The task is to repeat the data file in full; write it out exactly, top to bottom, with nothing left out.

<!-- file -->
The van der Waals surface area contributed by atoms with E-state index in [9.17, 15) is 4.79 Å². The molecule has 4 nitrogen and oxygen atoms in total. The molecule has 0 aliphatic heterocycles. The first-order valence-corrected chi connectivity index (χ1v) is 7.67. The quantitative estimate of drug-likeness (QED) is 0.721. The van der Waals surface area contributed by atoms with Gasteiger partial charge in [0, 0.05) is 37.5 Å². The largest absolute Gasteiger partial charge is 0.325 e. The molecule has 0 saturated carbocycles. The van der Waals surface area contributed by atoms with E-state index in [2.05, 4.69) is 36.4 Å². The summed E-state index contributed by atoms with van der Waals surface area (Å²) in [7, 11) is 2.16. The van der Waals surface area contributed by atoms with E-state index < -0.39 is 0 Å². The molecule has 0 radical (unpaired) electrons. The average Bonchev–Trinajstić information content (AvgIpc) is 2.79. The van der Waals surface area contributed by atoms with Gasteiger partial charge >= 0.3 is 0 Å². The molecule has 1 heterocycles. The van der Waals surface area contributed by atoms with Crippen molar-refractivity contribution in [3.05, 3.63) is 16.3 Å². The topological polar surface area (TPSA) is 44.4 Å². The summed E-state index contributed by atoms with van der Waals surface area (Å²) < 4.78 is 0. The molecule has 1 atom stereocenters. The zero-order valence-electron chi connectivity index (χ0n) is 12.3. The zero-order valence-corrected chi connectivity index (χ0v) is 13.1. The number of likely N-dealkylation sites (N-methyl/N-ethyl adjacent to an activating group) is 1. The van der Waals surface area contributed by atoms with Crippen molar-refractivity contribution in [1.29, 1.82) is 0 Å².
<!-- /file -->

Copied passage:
The van der Waals surface area contributed by atoms with E-state index in [9.17, 15) is 4.79 Å². The molecule has 4 nitrogen and oxygen atoms in total. The molecule has 0 aliphatic heterocycles. The first-order valence-corrected chi connectivity index (χ1v) is 7.67. The quantitative estimate of drug-likeness (QED) is 0.721. The van der Waals surface area contributed by atoms with Gasteiger partial charge in [0, 0.05) is 37.5 Å². The largest absolute Gasteiger partial charge is 0.325 e. The molecule has 0 saturated carbocycles. The van der Waals surface area contributed by atoms with E-state index in [2.05, 4.69) is 36.4 Å². The summed E-state index contributed by atoms with van der Waals surface area (Å²) in [7, 11) is 2.16. The van der Waals surface area contributed by atoms with E-state index < -0.39 is 0 Å². The molecule has 0 radical (unpaired) electrons. The average Bonchev–Trinajstić information content (AvgIpc) is 2.79. The van der Waals surface area contributed by atoms with Gasteiger partial charge >= 0.3 is 0 Å². The molecule has 1 heterocycles. The van der Waals surface area contributed by atoms with Crippen molar-refractivity contribution in [3.05, 3.63) is 16.3 Å². The topological polar surface area (TPSA) is 44.4 Å². The summed E-state index contributed by atoms with van der Waals surface area (Å²) < 4.78 is 0. The molecule has 1 atom stereocenters. The zero-order valence-electron chi connectivity index (χ0n) is 12.3. The zero-order valence-corrected chi connectivity index (χ0v) is 13.1. The number of likely N-dealkylation sites (N-methyl/N-ethyl adjacent to an activating group) is 1. The van der Waals surface area contributed by atoms with Crippen molar-refractivity contribution in [1.29, 1.82) is 0 Å².